The programs include, for instance: Medicaid; ACA premium tax credits; SNAP and other nutrition programs; rental housing assistance; Pell grants for higher education; and Title I education, which provides funding to schools to boost educational services for disadvantaged students.

3. Deep cuts in Medicaid and in ACA marketplace financial help, leading to millions of families losing health insurance.

Past Republican budgets have targeted Medicaid and ACA’s marketplace premium tax credit for the largest cuts of any programs. This was the case in the years following the ACA’s enactment in 2010, and also in the years after Republicans failed to repeal the entire ACA in 2017. Even after repeal failed in Congress, President Trump’s budgets called for repealing the ACA’s financial assistance with premiums and cost-sharing charges and its expansion of Medicaid, as well as making additional cuts to Medicaid.

Such draconian cuts to these health programs would eliminate or weaken coverage for tens of millions of people and their ability to afford health care. The additional cuts in Medicaid would likely require a radical restructuring of the program, such as by eliminating the guarantee of coverage for eligible people, converting federal funding to a block grant that does not respond to changes in need or medical costs, or shifting substantial costs to over-burdened state budgets by capping the federal government’s contributions. Such changes would leave even more people uninsured, significantly weaken benefits, and reduce already inadequate Medicaid provider payment rates, making it more difficult for those who still had Medicaid to find care.[2]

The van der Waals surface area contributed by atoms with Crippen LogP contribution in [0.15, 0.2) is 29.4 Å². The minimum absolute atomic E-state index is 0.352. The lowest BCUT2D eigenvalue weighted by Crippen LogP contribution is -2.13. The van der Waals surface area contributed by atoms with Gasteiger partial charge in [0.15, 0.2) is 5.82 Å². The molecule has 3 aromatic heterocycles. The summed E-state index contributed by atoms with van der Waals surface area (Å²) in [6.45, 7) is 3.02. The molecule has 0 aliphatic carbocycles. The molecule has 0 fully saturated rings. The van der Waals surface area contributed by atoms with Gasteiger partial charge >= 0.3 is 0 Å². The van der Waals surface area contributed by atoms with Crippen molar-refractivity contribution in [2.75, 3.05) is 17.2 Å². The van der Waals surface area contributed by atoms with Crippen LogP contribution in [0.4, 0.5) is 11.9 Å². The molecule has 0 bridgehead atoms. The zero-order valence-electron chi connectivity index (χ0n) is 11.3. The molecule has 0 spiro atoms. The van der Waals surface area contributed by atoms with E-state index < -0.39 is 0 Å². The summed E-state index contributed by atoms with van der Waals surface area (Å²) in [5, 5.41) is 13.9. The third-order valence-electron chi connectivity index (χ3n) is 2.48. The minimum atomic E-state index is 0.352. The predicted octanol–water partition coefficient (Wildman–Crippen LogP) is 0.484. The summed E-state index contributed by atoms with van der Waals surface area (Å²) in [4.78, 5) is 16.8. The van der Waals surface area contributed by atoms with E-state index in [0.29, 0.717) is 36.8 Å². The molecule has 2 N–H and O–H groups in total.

4. Dramatic reductions in important domestic investments, achieved by shrinking non-defense appropriations to levels as a share of the economy not seen since the Hoover Administration.